What if I’ve never had this problem?

I know this issue only affects some writers. However, if this doesn’t happen to you, that’s a good thing! But I fully believe any author, any time, can fall prey to negativity, and writing a villain can absolutely magnify that negativity. 

Life is tough! It can be easy to slip into a headspace of pessimism. You don’t want that to happen to you. So watch for the signs, be aware of your thoughts and emotions, and remember that you’re creating whole, well-rounded characters that can affect your thoughts and life if they get a chance. 

Mental health is a fickle thing, and just like hanging with the wrong people can push you to make decisions you wouldn’t otherwise make, bad characters can bring out the worst in you. Don’t rise to the bait! Keep being awesome and don’t get dragged into living the life of the bad guy. 

Besides, a believable villain who’s persuasive and dark is the best kind to read. When we watch movies, we often see parts of ourselves in those characters. We’re strong like them, or smart, or brave, or willing to make hard choices like them. But when it comes to the bad guys, the best ones are ones we also identify with on levels we don’t care to admit. This allure can suck us in and change our lives at any time without warning. So be wary. 

Now I’m scared of writing my villain, thanks. 

Sorry to be the bearer of bad news, but nothing in life is without risks. This includes writing the bad guy. So make sure you’re making a clear separation of work and real life. It can be easy to get pulled into your fictional world whether you’re reading or writing, so just stay aware and careful. 

By keeping a clear separation, you’re conditioning your brain to purge the bad guy when his or her time comes. Beyond affirmations, habits, and being mindful, you can also remind yourself that you have limits (because I bet your villain doesn’t). You can give the bad guy less screen time. (Where possible, of course.) You can write a character that doesn’t align with your own personal bad traits. (Come on, we all have a little bit of evil in us, and by writing a villain that caters to yours, you’re giving that part of yourself airtime and justifying their actions.) And you can remind yourself that the bad guy gets punished in the end (if they do). 

Try to find a method that works for you and stick with it. While no one technique works perfectly for everyone every time, just being mindful is a huge step. And obviously, make sure you’re looking after your mental health. If you’re discontented with life, struggling in some manner, or anything else, it becomes much easier to justify your own bad thoughts or to slip into a dark mentality that can turn your whole life into a downward spiral of despair, anger, frustration, or struggle.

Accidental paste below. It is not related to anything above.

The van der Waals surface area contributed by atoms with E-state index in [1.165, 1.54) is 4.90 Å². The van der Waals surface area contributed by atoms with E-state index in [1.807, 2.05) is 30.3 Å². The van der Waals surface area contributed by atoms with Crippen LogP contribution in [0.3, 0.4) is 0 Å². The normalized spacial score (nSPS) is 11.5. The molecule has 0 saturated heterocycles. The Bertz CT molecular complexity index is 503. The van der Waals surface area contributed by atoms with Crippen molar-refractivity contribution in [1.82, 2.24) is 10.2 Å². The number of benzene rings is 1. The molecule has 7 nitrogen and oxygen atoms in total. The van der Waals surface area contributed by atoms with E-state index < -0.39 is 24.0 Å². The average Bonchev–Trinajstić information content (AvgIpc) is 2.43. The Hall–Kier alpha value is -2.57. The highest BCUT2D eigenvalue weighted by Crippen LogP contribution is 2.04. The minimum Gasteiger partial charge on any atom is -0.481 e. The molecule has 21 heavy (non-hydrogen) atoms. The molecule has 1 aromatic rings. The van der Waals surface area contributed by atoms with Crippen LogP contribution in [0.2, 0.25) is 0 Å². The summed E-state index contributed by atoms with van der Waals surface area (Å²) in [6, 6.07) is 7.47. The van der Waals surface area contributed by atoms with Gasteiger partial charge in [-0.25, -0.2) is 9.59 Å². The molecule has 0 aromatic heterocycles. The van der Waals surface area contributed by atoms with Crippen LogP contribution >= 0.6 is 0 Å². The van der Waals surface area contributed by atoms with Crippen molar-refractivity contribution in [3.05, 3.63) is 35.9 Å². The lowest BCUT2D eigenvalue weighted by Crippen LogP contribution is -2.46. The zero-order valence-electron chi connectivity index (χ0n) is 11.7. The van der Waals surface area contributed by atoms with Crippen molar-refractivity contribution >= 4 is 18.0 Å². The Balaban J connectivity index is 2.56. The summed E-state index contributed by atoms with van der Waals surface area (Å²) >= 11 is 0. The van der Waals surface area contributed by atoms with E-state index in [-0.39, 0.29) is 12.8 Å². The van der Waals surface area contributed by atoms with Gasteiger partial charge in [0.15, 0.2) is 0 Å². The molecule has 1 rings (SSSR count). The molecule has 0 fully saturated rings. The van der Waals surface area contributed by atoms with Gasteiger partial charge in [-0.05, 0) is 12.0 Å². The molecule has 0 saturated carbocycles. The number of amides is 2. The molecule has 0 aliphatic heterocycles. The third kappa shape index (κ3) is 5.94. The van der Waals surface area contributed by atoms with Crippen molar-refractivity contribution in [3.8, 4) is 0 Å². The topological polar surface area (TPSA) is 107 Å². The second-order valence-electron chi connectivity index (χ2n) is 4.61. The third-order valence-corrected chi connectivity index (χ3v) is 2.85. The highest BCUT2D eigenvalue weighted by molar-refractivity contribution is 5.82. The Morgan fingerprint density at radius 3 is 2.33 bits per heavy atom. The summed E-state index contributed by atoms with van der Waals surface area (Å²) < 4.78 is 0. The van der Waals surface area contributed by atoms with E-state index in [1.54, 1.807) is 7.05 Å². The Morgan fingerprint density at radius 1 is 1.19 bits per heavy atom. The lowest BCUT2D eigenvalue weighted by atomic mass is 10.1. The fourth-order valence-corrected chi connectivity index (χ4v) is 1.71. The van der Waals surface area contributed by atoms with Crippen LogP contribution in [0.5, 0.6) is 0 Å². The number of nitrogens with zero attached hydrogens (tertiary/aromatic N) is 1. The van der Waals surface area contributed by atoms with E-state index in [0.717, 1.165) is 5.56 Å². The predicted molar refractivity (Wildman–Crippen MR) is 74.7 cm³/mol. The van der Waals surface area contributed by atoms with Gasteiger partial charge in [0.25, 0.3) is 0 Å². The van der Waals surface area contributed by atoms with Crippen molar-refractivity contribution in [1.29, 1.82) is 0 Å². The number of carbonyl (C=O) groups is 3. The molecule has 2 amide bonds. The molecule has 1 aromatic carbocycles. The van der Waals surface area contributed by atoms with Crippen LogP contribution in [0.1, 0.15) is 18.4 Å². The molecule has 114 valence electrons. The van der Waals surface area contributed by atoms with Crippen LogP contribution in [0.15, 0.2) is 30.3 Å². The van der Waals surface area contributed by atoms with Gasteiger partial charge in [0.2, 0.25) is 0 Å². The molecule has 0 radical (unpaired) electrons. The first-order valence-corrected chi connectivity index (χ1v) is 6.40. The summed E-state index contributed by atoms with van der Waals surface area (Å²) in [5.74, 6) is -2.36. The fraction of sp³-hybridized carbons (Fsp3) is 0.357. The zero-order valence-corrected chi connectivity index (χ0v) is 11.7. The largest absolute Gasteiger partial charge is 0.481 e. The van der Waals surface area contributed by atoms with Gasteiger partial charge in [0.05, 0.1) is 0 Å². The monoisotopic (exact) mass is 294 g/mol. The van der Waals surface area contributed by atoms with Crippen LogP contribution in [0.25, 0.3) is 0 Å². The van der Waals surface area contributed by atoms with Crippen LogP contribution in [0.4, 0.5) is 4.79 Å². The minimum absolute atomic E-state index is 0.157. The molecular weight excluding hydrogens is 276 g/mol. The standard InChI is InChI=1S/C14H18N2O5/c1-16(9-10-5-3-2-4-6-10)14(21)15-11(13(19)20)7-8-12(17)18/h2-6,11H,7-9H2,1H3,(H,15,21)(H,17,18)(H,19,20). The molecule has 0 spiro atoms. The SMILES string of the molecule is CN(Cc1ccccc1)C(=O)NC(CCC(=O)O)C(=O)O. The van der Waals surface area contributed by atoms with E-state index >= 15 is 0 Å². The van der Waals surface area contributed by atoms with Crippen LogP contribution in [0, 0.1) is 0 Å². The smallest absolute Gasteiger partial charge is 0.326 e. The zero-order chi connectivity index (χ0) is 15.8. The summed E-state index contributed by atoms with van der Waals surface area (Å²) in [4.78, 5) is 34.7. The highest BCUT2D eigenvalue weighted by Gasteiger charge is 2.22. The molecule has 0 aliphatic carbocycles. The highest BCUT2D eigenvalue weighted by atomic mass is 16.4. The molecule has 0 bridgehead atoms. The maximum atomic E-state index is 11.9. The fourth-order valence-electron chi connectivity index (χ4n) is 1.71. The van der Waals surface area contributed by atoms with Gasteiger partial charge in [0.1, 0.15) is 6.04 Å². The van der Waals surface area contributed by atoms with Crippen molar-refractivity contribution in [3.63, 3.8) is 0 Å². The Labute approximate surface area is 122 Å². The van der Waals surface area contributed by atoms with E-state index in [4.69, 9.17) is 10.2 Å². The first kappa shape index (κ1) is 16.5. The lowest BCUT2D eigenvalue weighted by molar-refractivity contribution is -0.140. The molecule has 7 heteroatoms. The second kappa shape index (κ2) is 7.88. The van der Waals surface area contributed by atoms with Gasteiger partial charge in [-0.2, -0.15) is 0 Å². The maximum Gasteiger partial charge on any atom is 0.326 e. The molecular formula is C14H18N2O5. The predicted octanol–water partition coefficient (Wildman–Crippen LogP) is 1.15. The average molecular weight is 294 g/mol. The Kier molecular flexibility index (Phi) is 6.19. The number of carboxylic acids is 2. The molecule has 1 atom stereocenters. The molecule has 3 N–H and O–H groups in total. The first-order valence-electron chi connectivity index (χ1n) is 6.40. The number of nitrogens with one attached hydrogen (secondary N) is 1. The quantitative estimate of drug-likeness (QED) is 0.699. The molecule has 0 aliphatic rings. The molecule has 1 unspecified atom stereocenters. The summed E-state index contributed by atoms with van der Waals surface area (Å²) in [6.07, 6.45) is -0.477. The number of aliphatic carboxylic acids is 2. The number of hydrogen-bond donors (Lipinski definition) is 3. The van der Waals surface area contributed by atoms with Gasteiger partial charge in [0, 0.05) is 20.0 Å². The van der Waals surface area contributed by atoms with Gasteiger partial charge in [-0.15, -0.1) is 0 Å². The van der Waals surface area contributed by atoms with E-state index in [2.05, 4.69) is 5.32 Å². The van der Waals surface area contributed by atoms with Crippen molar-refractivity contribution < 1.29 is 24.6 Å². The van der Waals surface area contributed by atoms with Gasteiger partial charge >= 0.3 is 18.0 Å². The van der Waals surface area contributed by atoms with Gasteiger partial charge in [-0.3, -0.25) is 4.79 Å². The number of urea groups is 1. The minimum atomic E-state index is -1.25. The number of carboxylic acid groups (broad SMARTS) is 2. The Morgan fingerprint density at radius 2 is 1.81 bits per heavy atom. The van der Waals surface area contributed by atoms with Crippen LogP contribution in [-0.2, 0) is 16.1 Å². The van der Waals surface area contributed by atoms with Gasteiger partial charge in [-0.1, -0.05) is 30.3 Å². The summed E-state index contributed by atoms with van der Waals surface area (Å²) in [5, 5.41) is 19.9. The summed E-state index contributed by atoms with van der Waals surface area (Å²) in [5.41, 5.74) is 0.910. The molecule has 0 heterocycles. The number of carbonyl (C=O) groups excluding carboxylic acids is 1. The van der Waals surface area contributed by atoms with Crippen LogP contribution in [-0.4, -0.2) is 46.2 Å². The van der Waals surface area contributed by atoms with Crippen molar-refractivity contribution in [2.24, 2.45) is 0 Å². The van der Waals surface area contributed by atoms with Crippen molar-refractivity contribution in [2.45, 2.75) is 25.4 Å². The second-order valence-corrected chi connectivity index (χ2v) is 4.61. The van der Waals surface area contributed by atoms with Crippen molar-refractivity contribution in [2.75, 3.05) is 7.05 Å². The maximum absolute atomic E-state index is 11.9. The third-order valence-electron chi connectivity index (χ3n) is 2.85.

You’re a good guy, so don’t let the bad guy fool you

Like mental health, we all (I think, at least, correct me if I’m wrong in the comment section!) have that little voice inside that speaks to us. Sometimes it says good things, but for a lot of people, that little voice is mean, cruel, or even downright evil. 

So it’s important to have a support team, help, and regular breaks that remind you you’re not the bad guy in your own story. (Unless you are – if you are, then work on yourself! Or stay evil, I guess, if that makes you happy.)  

Again, doing something kind is a great step here. Volunteer in your community, do something nice for a friend or loved one, or even do something nice for you. By improving the lives of others, you’re proving to yourself that you’re kind at heart. You’re not the villain. Unless your villain would do those things, then you might be in trouble. Good luck! 

I can’t tell if you’re being serious or not… 

Okay, maybe I’m poking a bit of fun. But it is true, some of the writer population struggles with this issue. So it’s important to be kind to your fellow writers, or yourself, if you battle this problem. 

Check in with people who care about you, take time for yourself, and do kind things for yourself and others. Nurture your mental health and see someone if you need to. Being a writer isn’t an easy profession for anyone, even if it’s a rewarding career. 

We can help one another through this isolating, difficult, and often painful career choice. If you notice a fellow author going through a tough patch, offer a hand, or a listening ear. You might make all the difference in someone’s life. And hopefully, someone will be there when you need them. 

Be kind, always, and happy writing.